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Two Way Family Favourites

February 3, 2018

An unexpected thing happened yesterday whilst I was delivering the Get Steven Home story at an MCA conference in Herefordshire. It tickled me at the time and you’re allowed a little chuckle if you like.

It was a really appreciative audience. Having told the story at these sort of events many times now, I know the parts of the story that are likely to get a reaction from the audience. They laugh when I tell the Robbie Williams story. There are gasps when I tell them about the action points at the end of the minutes of the multi disciplinary team meeting (Action point 3 – Mr Neary must not be told about our plans). Sometimes some people cry when I tell them I vomited on the floor after receiving the “We’re never going to allow Steven to come home” letter.

Anyway I told the story and at the end, as is customary, I took questions from the floor. One guy in the audience had heard me tell the story twice before. He put his hand up and said, “Mark – can I ask you to tell the ‘Logs’ story?”

I’m taking requests now!

I feel like I’m on a greatest hits tour and the Logs story is side one, track 5.

It reminded me of the story that Rick Astley told on Parkinson one Saturday night. He was doing a two hour concert (with interval). He had just completed the second song of his set when someone in the audience yelled out: “Oi Rick. When are you going to give us Never Gonna Give You Up”.

So for my encore tonight, if you’ve never heard the Logs story, here it is:

For about 18 months after Steven came home, the MDT were still involved and expected me to keep the same sort of intense, detailed logs that had been kept at the positive behaviour unit. On our dining room table we had four large lever arch folders. One had over 200 pages of risk assessments and risk management plans, all drawn up during Steven’s time away. The second was a food diary. It was incredibly repetitive. Steven has the same breakfast every Monday to Friday, so this folder held over 400 pages that all said, “Steven had apples, pears, bananas and grapes for breakfast today”. The third folder was the “daily reporting log” and consisted of all the things Steven had done during that day. One of my favourites was: “Steven and his father enjoyed positive interaction this afternoon over a social activity”. In translation this was Steven and I watching the Basil the Rat episode of Fawlty Towers and acting out the “Let’s have a little Basil hunt scene”. The fourth folder was the one the MDT were particularly interested in and was ominously titled the “Incident Log”. It was thinner than the rest but I was still expected to take this log to a monthly meeting for the psychologist and the PBS manager to pour over and suggest things that we could have done differently to prevent the “incident”.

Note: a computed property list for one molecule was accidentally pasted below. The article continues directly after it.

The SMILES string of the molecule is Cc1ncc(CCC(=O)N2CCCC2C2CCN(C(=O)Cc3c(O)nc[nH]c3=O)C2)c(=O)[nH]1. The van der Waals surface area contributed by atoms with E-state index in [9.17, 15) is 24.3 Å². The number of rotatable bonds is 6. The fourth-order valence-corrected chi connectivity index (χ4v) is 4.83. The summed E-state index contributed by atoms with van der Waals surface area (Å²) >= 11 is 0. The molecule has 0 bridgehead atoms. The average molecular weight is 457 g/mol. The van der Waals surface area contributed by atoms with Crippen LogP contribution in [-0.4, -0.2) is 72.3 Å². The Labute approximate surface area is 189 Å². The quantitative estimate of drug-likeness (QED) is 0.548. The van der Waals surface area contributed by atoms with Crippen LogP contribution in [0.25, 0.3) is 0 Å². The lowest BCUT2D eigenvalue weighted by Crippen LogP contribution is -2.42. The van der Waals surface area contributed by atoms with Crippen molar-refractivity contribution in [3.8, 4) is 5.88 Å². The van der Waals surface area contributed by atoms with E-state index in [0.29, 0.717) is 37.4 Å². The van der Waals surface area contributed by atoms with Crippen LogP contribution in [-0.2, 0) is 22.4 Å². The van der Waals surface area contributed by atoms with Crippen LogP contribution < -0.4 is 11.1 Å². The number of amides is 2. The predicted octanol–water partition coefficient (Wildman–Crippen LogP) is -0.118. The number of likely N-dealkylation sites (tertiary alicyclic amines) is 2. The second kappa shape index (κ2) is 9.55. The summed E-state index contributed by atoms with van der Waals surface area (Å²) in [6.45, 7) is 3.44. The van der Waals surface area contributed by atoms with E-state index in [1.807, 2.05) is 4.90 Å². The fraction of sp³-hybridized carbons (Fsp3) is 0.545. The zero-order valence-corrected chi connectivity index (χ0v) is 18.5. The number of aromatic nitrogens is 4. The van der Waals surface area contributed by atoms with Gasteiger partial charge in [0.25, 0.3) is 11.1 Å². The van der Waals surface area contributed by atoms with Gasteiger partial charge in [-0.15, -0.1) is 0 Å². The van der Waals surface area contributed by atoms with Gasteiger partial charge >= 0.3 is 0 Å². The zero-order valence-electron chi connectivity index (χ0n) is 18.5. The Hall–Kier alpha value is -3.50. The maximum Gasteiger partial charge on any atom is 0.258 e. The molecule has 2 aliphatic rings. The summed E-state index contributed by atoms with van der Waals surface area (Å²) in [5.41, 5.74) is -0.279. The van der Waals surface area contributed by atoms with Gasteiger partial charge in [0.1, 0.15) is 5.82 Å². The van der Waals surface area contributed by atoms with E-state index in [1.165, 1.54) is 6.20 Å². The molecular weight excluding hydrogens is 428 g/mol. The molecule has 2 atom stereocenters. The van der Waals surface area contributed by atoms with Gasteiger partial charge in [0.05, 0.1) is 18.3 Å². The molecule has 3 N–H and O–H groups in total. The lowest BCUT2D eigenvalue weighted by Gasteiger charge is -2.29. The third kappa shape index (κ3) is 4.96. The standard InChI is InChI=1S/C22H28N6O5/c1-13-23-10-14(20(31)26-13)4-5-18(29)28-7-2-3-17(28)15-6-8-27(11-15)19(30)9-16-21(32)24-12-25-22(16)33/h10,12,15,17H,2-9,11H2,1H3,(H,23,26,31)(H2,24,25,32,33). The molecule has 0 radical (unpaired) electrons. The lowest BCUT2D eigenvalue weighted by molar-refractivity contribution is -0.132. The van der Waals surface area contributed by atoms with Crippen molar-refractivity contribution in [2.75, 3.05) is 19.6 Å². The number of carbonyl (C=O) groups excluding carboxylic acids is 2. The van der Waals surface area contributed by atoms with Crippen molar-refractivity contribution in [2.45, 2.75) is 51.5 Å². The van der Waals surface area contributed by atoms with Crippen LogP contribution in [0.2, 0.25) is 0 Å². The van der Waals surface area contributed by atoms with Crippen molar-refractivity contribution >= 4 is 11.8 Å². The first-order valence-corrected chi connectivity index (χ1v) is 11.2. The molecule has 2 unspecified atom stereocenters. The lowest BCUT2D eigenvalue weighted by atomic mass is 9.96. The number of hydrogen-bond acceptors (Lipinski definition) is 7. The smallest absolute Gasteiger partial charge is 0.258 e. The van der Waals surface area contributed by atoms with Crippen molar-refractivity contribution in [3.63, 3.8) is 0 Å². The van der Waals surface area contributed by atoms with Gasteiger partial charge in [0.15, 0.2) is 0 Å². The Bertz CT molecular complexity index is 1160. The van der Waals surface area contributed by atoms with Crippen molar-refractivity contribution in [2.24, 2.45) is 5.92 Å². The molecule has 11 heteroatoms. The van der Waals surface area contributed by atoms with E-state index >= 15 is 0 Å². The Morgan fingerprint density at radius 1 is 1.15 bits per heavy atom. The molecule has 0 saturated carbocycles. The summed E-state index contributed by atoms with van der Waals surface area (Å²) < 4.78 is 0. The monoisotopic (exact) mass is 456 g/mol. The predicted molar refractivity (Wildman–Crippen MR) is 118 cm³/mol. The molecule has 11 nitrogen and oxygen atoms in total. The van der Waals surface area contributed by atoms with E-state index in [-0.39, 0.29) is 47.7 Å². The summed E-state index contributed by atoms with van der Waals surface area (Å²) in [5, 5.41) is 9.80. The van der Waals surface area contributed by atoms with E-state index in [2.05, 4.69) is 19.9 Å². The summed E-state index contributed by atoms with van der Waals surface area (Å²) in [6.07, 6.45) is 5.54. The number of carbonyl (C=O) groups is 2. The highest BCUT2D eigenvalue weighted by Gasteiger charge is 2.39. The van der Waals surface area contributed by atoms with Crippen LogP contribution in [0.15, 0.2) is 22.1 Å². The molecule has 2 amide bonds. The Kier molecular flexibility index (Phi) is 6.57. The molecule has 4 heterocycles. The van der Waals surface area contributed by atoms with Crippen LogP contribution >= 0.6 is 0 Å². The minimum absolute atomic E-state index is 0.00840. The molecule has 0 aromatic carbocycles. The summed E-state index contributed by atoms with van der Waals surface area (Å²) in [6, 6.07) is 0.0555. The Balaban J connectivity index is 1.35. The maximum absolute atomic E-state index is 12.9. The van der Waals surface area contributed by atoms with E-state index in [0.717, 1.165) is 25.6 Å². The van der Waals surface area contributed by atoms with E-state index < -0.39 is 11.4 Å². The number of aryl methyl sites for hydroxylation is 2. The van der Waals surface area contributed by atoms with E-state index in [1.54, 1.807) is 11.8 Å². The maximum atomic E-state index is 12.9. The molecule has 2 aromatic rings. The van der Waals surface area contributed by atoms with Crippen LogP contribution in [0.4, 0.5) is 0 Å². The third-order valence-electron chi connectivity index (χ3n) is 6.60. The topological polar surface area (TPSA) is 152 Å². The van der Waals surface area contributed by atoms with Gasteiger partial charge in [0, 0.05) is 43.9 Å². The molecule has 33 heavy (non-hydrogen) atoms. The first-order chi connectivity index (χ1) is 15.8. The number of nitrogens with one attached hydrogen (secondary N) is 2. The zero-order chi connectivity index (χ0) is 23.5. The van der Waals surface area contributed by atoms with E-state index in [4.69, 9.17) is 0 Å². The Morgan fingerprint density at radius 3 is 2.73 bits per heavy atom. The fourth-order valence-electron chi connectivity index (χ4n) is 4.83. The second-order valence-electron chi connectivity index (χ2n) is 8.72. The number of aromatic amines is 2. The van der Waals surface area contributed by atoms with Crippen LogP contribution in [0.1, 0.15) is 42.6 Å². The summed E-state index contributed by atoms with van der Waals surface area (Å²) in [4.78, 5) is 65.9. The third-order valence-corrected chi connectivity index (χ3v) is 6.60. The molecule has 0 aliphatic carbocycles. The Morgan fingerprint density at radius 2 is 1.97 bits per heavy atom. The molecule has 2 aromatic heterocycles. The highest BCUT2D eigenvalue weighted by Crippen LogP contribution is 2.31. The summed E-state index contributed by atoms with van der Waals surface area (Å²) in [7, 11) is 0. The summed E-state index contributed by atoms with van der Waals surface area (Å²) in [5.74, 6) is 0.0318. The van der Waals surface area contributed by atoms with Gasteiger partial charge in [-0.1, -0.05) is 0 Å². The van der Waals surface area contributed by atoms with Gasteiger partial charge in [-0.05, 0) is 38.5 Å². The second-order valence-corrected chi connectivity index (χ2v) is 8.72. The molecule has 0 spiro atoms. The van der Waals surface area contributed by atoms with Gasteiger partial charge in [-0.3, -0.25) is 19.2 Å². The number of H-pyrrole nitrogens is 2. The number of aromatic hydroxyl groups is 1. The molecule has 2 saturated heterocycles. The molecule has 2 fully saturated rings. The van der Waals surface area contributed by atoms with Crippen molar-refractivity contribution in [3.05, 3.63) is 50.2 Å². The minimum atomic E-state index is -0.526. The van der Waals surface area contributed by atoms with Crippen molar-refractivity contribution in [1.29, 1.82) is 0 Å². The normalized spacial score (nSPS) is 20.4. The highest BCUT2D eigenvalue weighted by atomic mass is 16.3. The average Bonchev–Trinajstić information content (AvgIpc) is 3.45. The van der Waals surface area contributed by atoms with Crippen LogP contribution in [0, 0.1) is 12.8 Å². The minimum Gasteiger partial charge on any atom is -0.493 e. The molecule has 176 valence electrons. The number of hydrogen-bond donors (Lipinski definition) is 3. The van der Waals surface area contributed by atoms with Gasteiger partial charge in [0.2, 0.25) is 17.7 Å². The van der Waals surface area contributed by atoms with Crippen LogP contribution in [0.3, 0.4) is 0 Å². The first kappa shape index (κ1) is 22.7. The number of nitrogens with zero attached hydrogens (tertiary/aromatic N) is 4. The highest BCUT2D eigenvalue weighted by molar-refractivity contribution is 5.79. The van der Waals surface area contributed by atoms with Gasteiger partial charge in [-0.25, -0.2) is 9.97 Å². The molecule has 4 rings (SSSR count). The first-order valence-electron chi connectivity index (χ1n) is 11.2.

After 18 months of this intense scrutiny I started to get pissed off with the logs cluttering up the living room and put three of them in one of the kitchen cupboards. The only one left on the table was the the risk management bible.

One day I came home from work at lunchtime. Steven and the support workers were out and whilst doing some tidying up I noticed that the folder wasn’t on the table. This was when we lived in the “Uxbridge house” and it was a first floor flat with a balcony. Steven and the workers eventually returned and when I asked them where the folder was they all looked  a bit sheepish. One of them admitted that Steven had a meltdown earlier. The balcony windows were open and Steven picked up the folder and flung it off the balcony. One of the workers went out to collect its contents as they blew along Uxbridge High Street.

I panicked. I had one of the MDT meetings two days later and they expected me to take the log along with me. What story could I make up to explain its absence? In the end I decided to tell the truth and use the “incident” as a springboard to a discussion about stopping the invasive logging. There were lots of grave murmurs and the psychologist eventually gave her summing up:

“It’s a shame that we didn’t have a risk assessment for the risk management folder”.

She wasn’t joking.

That was the time to stop logging our lives.

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One Comment
  1. I know the feelings about ‘the logs’ as I’ve had 10 and half years of it because they keep my son on a 117…just as a threat of a return. Just asked them to ‘remove it’ now as only one professional is bothering to be involved for the past yr. The rest remain ‘on standby’ doing nothing yr in and yr out.other than attending fruitless ‘meetings’ which have all stopped as well.

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